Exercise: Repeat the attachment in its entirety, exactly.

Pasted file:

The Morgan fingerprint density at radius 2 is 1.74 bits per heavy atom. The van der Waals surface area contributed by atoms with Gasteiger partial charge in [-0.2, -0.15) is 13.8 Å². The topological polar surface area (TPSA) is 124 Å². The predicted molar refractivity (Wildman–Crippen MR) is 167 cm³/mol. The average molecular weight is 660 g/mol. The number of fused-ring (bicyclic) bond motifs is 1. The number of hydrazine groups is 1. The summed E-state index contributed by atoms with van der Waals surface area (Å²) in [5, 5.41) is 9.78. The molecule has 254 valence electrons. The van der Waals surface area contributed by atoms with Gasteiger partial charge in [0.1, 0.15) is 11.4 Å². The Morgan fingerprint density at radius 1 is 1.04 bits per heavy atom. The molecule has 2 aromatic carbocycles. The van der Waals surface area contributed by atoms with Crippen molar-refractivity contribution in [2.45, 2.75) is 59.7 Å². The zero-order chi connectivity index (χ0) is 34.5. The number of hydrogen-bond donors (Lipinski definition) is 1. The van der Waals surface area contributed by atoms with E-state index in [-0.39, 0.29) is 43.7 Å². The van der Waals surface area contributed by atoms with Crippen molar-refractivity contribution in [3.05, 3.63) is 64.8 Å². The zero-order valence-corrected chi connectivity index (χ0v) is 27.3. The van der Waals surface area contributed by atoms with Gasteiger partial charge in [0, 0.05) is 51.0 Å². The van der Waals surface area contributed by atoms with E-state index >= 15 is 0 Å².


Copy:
The Morgan fingerprint density at radius 2 is 1.74 bits per heavy atom. The van der Waals surface area contributed by atoms with Gasteiger partial charge in [-0.2, -0.15) is 13.8 Å². The topological polar surface area (TPSA) is 124 Å². The predicted molar refractivity (Wildman–Crippen MR) is 167 cm³/mol. The average molecular weight is 660 g/mol. The number of fused-ring (bicyclic) bond motifs is 1. The number of hydrazine groups is 1. The summed E-state index contributed by atoms with van der Waals surface area (Å²) in [5, 5.41) is 9.78. The molecule has 254 valence electrons. The van der Waals surface area contributed by atoms with Gasteiger partial charge in [0.1, 0.15) is 11.4 Å². The Morgan fingerprint density at radius 1 is 1.04 bits per heavy atom. The molecule has 2 aromatic carbocycles. The van der Waals surface area contributed by atoms with Crippen molar-refractivity contribution in [2.45, 2.75) is 59.7 Å². The zero-order chi connectivity index (χ0) is 34.5. The number of hydrogen-bond donors (Lipinski definition) is 1. The van der Waals surface area contributed by atoms with E-state index in [-0.39, 0.29) is 43.7 Å². The van der Waals surface area contributed by atoms with Crippen molar-refractivity contribution in [3.05, 3.63) is 64.8 Å². The zero-order valence-corrected chi connectivity index (χ0v) is 27.3. The van der Waals surface area contributed by atoms with Gasteiger partial charge in [0, 0.05) is 51.0 Å². The van der Waals surface area contributed by atoms with E-state index >= 15 is 0 Å².